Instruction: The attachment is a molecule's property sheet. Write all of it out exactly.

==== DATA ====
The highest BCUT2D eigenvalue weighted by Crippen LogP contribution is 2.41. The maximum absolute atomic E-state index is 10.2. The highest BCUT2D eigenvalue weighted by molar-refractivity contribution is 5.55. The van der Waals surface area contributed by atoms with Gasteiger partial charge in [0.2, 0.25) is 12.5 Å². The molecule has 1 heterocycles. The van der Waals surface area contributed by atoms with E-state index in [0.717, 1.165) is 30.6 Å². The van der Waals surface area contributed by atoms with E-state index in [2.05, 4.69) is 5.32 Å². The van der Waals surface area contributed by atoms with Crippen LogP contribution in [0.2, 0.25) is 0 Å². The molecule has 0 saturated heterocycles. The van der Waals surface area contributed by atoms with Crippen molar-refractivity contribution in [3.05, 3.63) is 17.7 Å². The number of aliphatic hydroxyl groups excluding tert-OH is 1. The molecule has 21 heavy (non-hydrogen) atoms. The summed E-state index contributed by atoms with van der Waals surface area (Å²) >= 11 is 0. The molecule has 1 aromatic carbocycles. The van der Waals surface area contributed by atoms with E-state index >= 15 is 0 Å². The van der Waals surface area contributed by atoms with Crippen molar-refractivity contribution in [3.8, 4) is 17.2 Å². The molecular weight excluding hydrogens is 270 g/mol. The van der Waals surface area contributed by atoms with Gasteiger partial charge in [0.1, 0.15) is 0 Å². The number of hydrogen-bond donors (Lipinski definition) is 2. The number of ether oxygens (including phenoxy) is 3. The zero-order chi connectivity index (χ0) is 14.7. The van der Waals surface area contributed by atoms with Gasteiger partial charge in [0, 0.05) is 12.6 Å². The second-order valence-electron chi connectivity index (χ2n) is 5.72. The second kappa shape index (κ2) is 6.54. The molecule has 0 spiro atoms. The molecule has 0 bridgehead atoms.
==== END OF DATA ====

The highest BCUT2D eigenvalue weighted by Crippen LogP contribution is 2.41. The maximum absolute atomic E-state index is 10.2. The highest BCUT2D eigenvalue weighted by molar-refractivity contribution is 5.55. The van der Waals surface area contributed by atoms with Gasteiger partial charge in [0.2, 0.25) is 12.5 Å². The molecule has 1 heterocycles. The van der Waals surface area contributed by atoms with E-state index in [0.717, 1.165) is 30.6 Å². The van der Waals surface area contributed by atoms with E-state index in [2.05, 4.69) is 5.32 Å². The van der Waals surface area contributed by atoms with Crippen LogP contribution in [0.2, 0.25) is 0 Å². The molecule has 0 saturated heterocycles. The van der Waals surface area contributed by atoms with Crippen molar-refractivity contribution in [3.05, 3.63) is 17.7 Å². The number of aliphatic hydroxyl groups excluding tert-OH is 1. The molecule has 21 heavy (non-hydrogen) atoms. The summed E-state index contributed by atoms with van der Waals surface area (Å²) >= 11 is 0. The molecule has 1 aromatic carbocycles. The van der Waals surface area contributed by atoms with E-state index >= 15 is 0 Å². The van der Waals surface area contributed by atoms with Crippen molar-refractivity contribution in [3.8, 4) is 17.2 Å². The molecular weight excluding hydrogens is 270 g/mol. The van der Waals surface area contributed by atoms with Gasteiger partial charge in [0.1, 0.15) is 0 Å². The number of hydrogen-bond donors (Lipinski definition) is 2. The number of ether oxygens (including phenoxy) is 3. The zero-order chi connectivity index (χ0) is 14.7. The van der Waals surface area contributed by atoms with Gasteiger partial charge in [0, 0.05) is 12.6 Å². The second-order valence-electron chi connectivity index (χ2n) is 5.72. The second kappa shape index (κ2) is 6.54. The molecule has 0 spiro atoms. The molecule has 0 bridgehead atoms.